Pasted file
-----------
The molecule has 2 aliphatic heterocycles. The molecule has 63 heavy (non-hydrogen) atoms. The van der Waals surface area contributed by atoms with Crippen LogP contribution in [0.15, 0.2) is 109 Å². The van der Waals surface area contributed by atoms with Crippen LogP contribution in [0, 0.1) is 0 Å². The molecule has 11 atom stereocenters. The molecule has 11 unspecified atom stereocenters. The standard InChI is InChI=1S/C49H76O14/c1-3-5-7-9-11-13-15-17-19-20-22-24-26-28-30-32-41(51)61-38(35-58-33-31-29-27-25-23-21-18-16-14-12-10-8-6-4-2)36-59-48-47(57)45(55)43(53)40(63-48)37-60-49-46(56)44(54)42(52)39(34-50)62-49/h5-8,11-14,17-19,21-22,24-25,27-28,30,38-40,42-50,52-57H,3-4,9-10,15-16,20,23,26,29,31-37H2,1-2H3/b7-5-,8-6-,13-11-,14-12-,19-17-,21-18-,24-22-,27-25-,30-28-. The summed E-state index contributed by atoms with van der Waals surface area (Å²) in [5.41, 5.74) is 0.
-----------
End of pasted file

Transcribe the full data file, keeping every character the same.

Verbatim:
The molecule has 2 aliphatic heterocycles. The molecule has 63 heavy (non-hydrogen) atoms. The van der Waals surface area contributed by atoms with Crippen LogP contribution in [0.15, 0.2) is 109 Å². The van der Waals surface area contributed by atoms with Crippen LogP contribution in [0, 0.1) is 0 Å². The molecule has 11 atom stereocenters. The molecule has 11 unspecified atom stereocenters. The standard InChI is InChI=1S/C49H76O14/c1-3-5-7-9-11-13-15-17-19-20-22-24-26-28-30-32-41(51)61-38(35-58-33-31-29-27-25-23-21-18-16-14-12-10-8-6-4-2)36-59-48-47(57)45(55)43(53)40(63-48)37-60-49-46(56)44(54)42(52)39(34-50)62-49/h5-8,11-14,17-19,21-22,24-25,27-28,30,38-40,42-50,52-57H,3-4,9-10,15-16,20,23,26,29,31-37H2,1-2H3/b7-5-,8-6-,13-11-,14-12-,19-17-,21-18-,24-22-,27-25-,30-28-. The summed E-state index contributed by atoms with van der Waals surface area (Å²) in [5.41, 5.74) is 0.